(GPA) – Making the empires ambitions clear, US stooge Juan Guaidó has promised Venezuelan oil to US corporations.
The US-backed Venezuelan “government” of Juan Guaidó has said there will be plenty of money to be made for Wall Street under a government without the current President, Nicolas Maduro.
According to reports, this offer was made during a meeting between US officials and delegates of the Guaidó cabinet in Washington. Apparently, Guaidó has promised that if he should take control of the actual levers of state power in Venezuela he would end the control over Venezuelan oil projects currently given to the state oil company, PDVSA.
The current law in Venezuela states that any projects involving Venezuelan oil that PDVSA must have, at least, a 51% stake. According to the delegates in Washington, this is the best way to reinvigorate Venezuelan oil production.
In an interview following their official meetings in Washington, one Guaidó envoy, Carlos Vecchio, explained this strategy as a part of a broader policy “to go to an open economy.” Vecchio then went on to say that this “openness” would be what brings the oil sector back and reassured US speculators that “the majority of the oil production that we want to increase will be with the private sector.”
While this is obviously the reason backs the Guaidó “government” it is stunning to hear it so openly. Vecchio was just as brazen when asked about whether PDVSA’s North American subsidiary, Citgo would go bankrupt or not.
Vecchio explained that Guaidó “wants to keep the operation running” which likely reflects on recent moves by Guaidó and his cheerleaders to try to hand control of Citgo’s US assets and profits to the fraudulent president. This has been a common measure proposed by many analysts to try to create a slightly less-illegal-looking way to steal Venezuelan money.
Yet now that we have confirmation that Guaidó does, in fact, intend to immediately begin selling off rights to Venezuela’s resources if he should ever get power, we know exactly where Citgo’s profits will go in the future. Guaidó may desperately want to control some Citgo and PDVSA assets for now, but he is also all too willing to sell them to Wall Street should he get the chance.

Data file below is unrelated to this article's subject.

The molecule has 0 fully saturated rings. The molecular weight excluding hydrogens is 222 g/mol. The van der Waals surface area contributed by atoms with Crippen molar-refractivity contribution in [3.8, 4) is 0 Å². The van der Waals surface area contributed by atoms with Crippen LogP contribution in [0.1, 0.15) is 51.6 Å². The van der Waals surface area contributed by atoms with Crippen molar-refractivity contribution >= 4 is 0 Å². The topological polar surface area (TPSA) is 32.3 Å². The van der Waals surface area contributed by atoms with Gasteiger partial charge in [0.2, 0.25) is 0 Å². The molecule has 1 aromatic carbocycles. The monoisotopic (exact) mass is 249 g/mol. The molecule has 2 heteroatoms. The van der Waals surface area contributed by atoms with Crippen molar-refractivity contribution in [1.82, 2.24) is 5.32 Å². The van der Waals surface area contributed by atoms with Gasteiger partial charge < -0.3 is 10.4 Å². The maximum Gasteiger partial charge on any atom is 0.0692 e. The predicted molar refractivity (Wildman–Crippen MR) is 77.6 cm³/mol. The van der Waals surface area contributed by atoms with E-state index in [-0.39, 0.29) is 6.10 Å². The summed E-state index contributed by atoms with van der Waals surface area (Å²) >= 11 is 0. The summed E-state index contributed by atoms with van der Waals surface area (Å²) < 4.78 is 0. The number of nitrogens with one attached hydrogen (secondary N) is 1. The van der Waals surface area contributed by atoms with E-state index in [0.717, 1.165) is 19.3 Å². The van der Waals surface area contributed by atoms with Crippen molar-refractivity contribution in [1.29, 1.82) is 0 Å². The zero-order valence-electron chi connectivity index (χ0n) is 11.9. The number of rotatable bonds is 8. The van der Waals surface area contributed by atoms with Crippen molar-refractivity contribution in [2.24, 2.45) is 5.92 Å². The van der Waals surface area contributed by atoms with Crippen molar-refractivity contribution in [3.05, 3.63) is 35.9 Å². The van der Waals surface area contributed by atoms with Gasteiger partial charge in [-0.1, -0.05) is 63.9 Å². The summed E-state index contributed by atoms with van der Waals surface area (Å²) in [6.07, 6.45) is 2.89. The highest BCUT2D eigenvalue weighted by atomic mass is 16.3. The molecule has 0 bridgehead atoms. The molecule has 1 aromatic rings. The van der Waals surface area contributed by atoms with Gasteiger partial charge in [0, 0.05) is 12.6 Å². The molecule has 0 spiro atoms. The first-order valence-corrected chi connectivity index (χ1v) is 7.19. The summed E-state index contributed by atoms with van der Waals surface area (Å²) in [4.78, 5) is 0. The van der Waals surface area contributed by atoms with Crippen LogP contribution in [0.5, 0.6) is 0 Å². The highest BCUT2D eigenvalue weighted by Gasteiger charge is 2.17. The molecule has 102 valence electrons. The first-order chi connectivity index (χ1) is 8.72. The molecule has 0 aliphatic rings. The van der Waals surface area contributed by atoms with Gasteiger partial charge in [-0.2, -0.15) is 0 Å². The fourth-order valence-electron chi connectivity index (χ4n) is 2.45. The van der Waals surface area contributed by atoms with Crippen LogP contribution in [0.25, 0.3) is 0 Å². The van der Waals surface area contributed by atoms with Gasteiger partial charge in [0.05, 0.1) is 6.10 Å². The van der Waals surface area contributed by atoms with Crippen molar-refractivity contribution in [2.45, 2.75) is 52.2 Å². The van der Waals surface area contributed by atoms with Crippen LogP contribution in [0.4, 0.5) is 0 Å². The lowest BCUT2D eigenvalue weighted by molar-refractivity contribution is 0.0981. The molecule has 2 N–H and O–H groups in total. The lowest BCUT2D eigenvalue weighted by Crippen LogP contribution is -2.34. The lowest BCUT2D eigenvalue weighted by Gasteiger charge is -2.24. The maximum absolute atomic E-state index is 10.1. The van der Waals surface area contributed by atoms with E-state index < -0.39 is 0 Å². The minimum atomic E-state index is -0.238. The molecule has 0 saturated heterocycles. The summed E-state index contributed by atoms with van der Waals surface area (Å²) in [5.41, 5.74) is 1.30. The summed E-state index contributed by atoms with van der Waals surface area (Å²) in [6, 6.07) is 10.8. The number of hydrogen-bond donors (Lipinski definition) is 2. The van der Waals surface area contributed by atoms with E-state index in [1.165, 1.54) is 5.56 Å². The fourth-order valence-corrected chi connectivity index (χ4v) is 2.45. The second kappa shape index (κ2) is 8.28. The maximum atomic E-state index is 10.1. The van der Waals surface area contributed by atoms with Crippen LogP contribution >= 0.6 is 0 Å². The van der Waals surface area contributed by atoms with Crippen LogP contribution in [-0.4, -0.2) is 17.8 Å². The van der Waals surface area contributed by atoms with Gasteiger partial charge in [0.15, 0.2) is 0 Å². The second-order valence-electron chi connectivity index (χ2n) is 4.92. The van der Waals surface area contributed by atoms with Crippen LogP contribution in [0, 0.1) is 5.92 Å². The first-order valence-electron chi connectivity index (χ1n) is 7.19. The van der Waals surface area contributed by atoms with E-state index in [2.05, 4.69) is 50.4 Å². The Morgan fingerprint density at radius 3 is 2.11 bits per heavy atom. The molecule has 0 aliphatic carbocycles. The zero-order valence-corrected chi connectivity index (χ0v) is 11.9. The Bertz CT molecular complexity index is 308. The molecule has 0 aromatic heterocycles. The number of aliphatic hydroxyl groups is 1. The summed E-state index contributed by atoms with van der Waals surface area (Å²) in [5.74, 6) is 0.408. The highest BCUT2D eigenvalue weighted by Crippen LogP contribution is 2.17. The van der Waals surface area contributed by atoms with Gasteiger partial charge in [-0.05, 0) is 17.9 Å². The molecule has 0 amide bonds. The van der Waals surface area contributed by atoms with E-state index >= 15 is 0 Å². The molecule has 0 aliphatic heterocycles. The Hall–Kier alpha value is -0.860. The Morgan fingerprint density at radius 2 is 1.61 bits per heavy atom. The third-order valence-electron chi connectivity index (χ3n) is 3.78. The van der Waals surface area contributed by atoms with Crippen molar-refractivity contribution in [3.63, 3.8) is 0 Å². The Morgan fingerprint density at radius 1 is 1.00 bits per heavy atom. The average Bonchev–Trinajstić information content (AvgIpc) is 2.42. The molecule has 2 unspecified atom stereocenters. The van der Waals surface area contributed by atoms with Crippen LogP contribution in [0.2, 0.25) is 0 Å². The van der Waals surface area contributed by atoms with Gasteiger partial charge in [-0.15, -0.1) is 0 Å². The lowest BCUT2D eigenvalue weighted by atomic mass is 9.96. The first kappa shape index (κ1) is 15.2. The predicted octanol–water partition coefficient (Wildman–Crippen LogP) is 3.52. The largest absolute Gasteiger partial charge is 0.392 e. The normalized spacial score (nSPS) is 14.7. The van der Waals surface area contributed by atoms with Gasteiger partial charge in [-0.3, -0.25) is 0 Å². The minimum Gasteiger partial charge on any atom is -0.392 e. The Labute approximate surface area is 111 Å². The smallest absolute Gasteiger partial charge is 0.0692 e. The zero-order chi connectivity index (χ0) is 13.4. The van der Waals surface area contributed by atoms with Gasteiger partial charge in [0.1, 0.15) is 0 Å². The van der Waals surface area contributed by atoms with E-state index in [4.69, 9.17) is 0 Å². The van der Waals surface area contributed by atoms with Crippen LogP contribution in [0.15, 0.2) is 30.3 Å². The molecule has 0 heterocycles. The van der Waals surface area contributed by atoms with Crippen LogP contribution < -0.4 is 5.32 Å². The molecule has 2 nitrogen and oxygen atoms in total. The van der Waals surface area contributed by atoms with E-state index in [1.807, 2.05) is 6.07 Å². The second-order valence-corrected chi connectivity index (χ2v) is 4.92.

This idea that selling off PDVSA to companies like Exxon – one of the oil giants kicked out of Venezuela by Hugo Chavez – will somehow make things better for average citizens of the country, is obviously ridiculous. Beyond the sheer stupidity and obvious theft, however, this narrative put forth by Guaidó and the US media totally whitewashes what is, for all intents and purposes, a US economic blockade of Venezuela and the host of sanction on the nation’s oil industry.
This pattern of abusive sanctions on Venezuelan oil production has carried on for years and continues to be a regular tactic imperial powers use on Venezuela. The Trump regime just enacted their own new sanctions in this vein last week, strictly restricting the export of oil, which is expected to further harm the Venezuelan economy and people.
All of this lays bare just what the US is doing to Venezuela. Washington has no real concern of the average people actually being hurt in Venezuela. Instead, Washington is out to rip whatever resources it can away from the Venezuelan people.
The oil coming out of the ground in Venezuela could easily be in the global market right now if it weren’t for Washington’s meddling. If that oil was on the market, the Bolivarian government would likely return to deploying the policies they’ve always championed like public housing, subsidized medicine, price controls, health care, and other social welfare programs. Looking at it this way, it becomes obvious the only people holding the Venezuelan people back is the same people promising freedom, the opposition’s supposed “friends in Washington”
This article was chosen for republication based on the interest of our readers. Anti-Media republishes stories from a number of other independent news sources. The views expressed in this article are the author’s own and do not reflect Anti-Media editorial policy.
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